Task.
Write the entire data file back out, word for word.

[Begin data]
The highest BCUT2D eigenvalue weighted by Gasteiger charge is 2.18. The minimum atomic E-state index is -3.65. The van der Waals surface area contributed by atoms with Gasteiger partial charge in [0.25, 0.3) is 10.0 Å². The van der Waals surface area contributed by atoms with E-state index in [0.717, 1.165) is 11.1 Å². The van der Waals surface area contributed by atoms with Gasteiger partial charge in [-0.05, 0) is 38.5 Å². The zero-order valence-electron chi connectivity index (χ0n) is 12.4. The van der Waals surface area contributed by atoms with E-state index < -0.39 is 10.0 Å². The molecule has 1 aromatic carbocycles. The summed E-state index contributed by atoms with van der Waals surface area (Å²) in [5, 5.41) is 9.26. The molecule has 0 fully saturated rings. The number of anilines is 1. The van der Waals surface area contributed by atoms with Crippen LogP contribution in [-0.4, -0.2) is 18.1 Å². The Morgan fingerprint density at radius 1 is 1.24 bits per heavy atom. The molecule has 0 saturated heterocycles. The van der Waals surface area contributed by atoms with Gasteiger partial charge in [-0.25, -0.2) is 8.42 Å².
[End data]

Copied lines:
The highest BCUT2D eigenvalue weighted by Gasteiger charge is 2.18. The minimum atomic E-state index is -3.65. The van der Waals surface area contributed by atoms with Gasteiger partial charge in [0.25, 0.3) is 10.0 Å². The van der Waals surface area contributed by atoms with E-state index in [0.717, 1.165) is 11.1 Å². The van der Waals surface area contributed by atoms with Gasteiger partial charge in [-0.05, 0) is 38.5 Å². The zero-order valence-electron chi connectivity index (χ0n) is 12.4. The van der Waals surface area contributed by atoms with E-state index < -0.39 is 10.0 Å². The molecule has 1 aromatic carbocycles. The summed E-state index contributed by atoms with van der Waals surface area (Å²) in [5, 5.41) is 9.26. The molecule has 0 fully saturated rings. The number of anilines is 1. The van der Waals surface area contributed by atoms with Crippen LogP contribution in [-0.4, -0.2) is 18.1 Å². The Morgan fingerprint density at radius 1 is 1.24 bits per heavy atom. The molecule has 0 saturated heterocycles. The van der Waals surface area contributed by atoms with Gasteiger partial charge in [-0.25, -0.2) is 8.42 Å².